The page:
A flood of disclosures is expected from directors who pledged shares in their companies as security for financial transactions after the City watchdog set a two-week deadline for them to come clean without facing punishment.
The Financial Services Authority yesterday admitted that rules on disclosure of share pledges were unclear and said it would not take action against companies or directors who had not informed the market as long as they did so by 23 January.
The regulator's stance means David Ross, former deputy chairman of Carphone Warehouse, is likely to avoid any action against him after being forced to resign from the phone retailer and step down at other companies. Mr Ross belatedly told Carphone Warehouse last month that he had used his shares in the company as collateral against commercial property investments.
The FSA insisted the listing rules were clear that directors needed approval from their company to use shares as security and that there was "no basis on which a director could legitimately avoid seeking clearance where his or her shares are to be used as collateral for a financing transaction".
But the watchdog said there had been uncertainty over whether pledges should then be declared to the market because the rule was based on a European Union directive that was applied less stringently in other countries.
Jeffrey Sultoon, a partner at Ashurst, said that from the number of inquiries his law firm had received on the subject there could be hundreds of disclosures before the deadline, particularly by smaller companies with large founding shareholders.
"We would expect to see a flood of announcements just before 23 January, plus some directors trying to get the FSA to agree they need not disclose if they unwind the pledge by that date," Mr Sultoon said. Short sellers may also target companies in anticipation of a share price fall on the day of an announcement, he added.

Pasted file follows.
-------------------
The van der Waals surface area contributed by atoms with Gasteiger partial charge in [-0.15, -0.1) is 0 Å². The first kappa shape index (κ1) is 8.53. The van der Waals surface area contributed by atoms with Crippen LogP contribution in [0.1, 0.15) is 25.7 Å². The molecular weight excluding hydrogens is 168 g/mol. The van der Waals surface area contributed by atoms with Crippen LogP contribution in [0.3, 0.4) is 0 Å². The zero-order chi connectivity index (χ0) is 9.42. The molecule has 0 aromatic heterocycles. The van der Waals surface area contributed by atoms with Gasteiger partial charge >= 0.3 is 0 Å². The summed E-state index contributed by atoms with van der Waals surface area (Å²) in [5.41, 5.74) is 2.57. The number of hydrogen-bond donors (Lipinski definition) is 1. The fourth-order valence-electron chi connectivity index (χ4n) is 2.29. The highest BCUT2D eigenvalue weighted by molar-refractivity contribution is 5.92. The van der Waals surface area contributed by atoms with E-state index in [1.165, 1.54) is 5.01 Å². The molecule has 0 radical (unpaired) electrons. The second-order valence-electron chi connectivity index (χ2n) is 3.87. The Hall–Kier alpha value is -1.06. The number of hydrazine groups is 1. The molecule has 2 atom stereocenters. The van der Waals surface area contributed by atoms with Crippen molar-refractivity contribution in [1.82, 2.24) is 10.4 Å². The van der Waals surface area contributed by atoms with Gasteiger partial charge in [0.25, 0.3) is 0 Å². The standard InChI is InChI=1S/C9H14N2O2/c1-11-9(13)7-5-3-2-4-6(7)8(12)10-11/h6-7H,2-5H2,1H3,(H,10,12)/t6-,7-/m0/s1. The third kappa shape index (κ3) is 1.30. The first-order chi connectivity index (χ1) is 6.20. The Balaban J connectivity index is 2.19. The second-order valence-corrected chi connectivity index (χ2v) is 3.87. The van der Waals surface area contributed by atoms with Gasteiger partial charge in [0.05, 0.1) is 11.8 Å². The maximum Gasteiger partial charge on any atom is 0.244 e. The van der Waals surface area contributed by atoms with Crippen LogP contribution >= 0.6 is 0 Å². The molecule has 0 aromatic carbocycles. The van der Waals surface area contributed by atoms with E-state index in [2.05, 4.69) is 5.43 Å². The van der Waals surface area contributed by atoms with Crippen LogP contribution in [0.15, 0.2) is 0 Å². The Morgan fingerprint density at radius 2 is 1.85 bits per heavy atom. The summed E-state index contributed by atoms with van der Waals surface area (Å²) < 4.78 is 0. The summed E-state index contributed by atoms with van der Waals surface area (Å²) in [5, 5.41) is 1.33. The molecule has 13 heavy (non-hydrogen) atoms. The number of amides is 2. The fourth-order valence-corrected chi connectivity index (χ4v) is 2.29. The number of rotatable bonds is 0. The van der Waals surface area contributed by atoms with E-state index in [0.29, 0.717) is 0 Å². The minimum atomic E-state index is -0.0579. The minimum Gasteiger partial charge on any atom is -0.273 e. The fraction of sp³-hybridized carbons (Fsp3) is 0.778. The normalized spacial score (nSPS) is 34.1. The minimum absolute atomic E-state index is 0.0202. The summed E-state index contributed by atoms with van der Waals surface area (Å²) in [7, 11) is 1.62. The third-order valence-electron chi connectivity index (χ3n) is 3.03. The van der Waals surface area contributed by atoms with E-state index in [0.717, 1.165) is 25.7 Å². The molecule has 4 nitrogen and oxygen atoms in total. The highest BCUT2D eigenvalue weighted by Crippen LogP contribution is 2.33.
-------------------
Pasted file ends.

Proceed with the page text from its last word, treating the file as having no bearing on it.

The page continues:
The European directive on which the rules were based was vaguely worded and did not make it clear which transactions were covered. "As a result, there are different practices in different European markets in respect of the disclosure of granting of security over shares," the FSA said. "We acknowledge this has led to a degree of uncertainty among market practitioners in London about the exact requirements."
The watchdog said it was trying to reach a common position with other European regulators over how share pledges should be treated. "This is another example of us British bending over backwards to follow the rules even though the rule book hasn't been written when other jurisdictions appear to have adopted a far more relaxed approach," Mr Sultoon said.
As well as quitting Carphone Warehouse, Mr Ross stepped down from the boards of National Express, the bus and train operator, and the storage business Big Yellow. He resigned as chairman of Cosalt, the marine safety equipment maker, but remains a director.